• Heel-Face Revolving Door: Angel just can’t seem to make up her mind whether trusting Michael or breaking his heart makes her more unhappy.
  • Hello, Nurse!: People tend to stare when Angel walks past—she has to have a bodyguard to keep from being accosted—and there’s a reason the going rate for her services are four times any other woman’s.
  • Honor Before Reason: Virtually all of Michael’s interactions with Angel until the last part of the novel follow this trope. He treats her as he would a beloved and faithful wife essentially because God told him to, despite that Angel actively tries to goad him (and his family tries to persuade him) into doing otherwise.
  • Hooker with a Heart of Gold: Averted with Angel. Although she is a protagonist, the psychological effects of her life, specifically being abused and sold into prostitution, are treated as significant. Angel is not happy about her life, and she spends a significant portion of the novel as a very cold, selfish, and manipulative woman. Most of the prostitutes in the book are portrayed as very unfortunate people, though this trope is played straight with some of them, such as the motherly figure of Lucky.
  • House Husband: Michael, because he’s been a bachelor living alone well into his twenties, and Angel learned next to no domestic skills during her life as a prostitute.
  • I Want My Beloved to Be Happy: Angel leaves Michael for the final time because she believes that when she is gone, he will eventually marry Miriam and be able to have the children he desperately wants.
    • In the same instance, this is why Michael chose not to come after Angel—he decided he couldn’t do anything more to make her happy and it would better to let her go.
  • Jerkass: Paul to some degree, mostly when it comes to Angel.
  • Law of Inverse Fertility: Angel cannot have children due to a surgical procedure at her first brothel, despite that children are what Michael wants almost more than anything.
  • Lie Back and Think of England: How Angel feels about sex. This causes conflict in her relationship with Michael, who believes that the emotional connection during sex is important.
  • Love at First Sight: Played with: The first time Michael sees Angel, he knows she’s the woman he’s going to marry, but it’s its a ways into their relationship before love (in the romantic sense) enters the picture. Has shades of Love Before First Sight, since he only glimpses Angel very briefly, she has not seen him, and he has no idea who she is.
  • Love Martyr: Michael in his early relationship with Angel.
  • Love Redeems: Obviously. Played pretty much straight: Michael's love starts the healing process that Angel goes on throughout the book, but it takes several years of effort and grief and it's Angel who makes the final decision about what her life will be. See also the listing under The Four Loves above.
  • Luke, You Are My Father: Angel reveals her true identity to her father after having sex with him. It's a contributing factor in his suicide.
  • A Man Is Not a Virgin: Played with, played straight, averted. Being a prostitute, Angel almost exclusively meets men who are very interested in sex. Michael, however, is a virgin when he meets Angel, to her shock.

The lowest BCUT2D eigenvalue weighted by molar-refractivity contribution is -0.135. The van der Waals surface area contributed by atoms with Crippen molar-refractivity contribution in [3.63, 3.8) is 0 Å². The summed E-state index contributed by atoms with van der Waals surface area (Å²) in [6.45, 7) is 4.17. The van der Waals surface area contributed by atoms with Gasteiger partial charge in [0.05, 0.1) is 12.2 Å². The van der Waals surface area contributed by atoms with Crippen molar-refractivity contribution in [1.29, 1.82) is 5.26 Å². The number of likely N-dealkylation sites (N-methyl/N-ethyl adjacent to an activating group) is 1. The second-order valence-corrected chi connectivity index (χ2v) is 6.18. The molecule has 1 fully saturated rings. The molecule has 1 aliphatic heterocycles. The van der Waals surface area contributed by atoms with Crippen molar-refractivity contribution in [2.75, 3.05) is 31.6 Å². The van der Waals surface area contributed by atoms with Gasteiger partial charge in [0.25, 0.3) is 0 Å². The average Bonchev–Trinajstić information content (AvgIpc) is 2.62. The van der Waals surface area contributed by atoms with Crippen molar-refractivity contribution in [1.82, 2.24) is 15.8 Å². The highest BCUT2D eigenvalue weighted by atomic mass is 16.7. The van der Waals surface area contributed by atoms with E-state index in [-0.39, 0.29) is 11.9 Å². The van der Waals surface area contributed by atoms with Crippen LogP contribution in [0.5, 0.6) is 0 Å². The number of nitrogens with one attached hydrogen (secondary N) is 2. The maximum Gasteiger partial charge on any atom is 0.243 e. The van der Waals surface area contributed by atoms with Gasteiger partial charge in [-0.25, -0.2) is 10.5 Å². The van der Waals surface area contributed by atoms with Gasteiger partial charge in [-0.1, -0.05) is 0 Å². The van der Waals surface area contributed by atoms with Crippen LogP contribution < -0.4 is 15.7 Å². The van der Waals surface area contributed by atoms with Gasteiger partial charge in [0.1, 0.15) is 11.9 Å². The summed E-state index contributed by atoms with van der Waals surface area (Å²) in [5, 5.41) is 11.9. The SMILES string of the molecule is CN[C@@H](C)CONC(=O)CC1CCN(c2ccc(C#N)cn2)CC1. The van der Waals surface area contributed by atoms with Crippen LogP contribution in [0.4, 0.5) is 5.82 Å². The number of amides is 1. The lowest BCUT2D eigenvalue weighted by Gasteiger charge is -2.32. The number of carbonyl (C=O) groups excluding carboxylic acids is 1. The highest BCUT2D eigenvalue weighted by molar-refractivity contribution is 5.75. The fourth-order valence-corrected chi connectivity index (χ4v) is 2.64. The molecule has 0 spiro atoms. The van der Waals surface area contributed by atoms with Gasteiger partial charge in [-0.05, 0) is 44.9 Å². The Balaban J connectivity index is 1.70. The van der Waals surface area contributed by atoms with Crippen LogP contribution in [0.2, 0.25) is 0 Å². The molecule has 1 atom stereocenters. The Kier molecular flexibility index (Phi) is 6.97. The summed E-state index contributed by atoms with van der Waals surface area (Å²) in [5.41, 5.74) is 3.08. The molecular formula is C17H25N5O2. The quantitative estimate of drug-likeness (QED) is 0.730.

• Marriage Before Romance: And does it ever take a long time for the romance to catch up.
  • The Masochism Tango: Michael and Angel, and how.
  • Meaningful Name: The main characters, provided you are familiar with Biblical names. Their significance is lampshaded within the text.
    • Michael Hosea: Hosea is the name of a Biblical prophet who marries a prostitute. This is lampshaded in the book.
    • Angel’s real name is Sarah, which is the name of a woman from the Bible who for a long time had no home and was barren. Later, she is miraculously able to have children.
    • Also the name that Michael gives Angel after she refuses to tell him her real name, Tirzah, is another Biblical name meaning “she is my delight” and was intended by Michael to be a meaningful and deliberate expression of love to his wife, in contrast to the superficial name she used as a prostitute, Angel, which was only meant to describe her physical beauty.
  • Narrative Profanity Filter: The word "cursed" is often used in place of actual swear words, but the reader is given enough information to imagine what the swears would be, given Angel's situation.
  • Not So Different: One of the primary conflicts in the novel, between Paul and Angel.
  • Not So Stoic: The first time Angel is able to enjoy sex with Michael, she finds herself weeping.
  • Old Shame / They're Called Personal Issues For A Reason: A version of these tropes is invoked when Angel becomes deeply ashamed of her former life as a prostitute and refuses to tell either her employers or her and Michael’s new neighbors about it (though it turns out that most of those people either guessed or found out about it anyway, and accepted her in spite of it).
  • The One Who Made It Out: Angel is the only prostitute from her original brothel who is able to start a new, ordinary life (which is partially because most of them die in a fire a few months after she marries Michael). Averted with the ministry she sets up to help other prostitutes escape the sex trade.
  • Out, Damned Spot! / Bath of Angst: When she first begins to see that Michael is a genuinely good man, Angel feel she is unworthy of him; she plunges into a river and frantically begins trying to make herself feel clean. Michael eventually finds her rubbing her skin raw with gravel and sobbing.
  • Parental Abandonment: Angel's mother dies when she is eight, and prior to this her father did not acknowledge her as his daughter, because she was illegitimate.
  • Platonic Prostitution: This is how Michael gets himself alone with Angel—several times—in order to ask her to marry him. She’s highly annoyed, since she’s been propositioned by a number of infatuated customers wanting to “take her away” from her life as a prostitute before, and she has next to no social skills that don’t involve sex in some way, shape, or form. It makes for a very awkward half hour.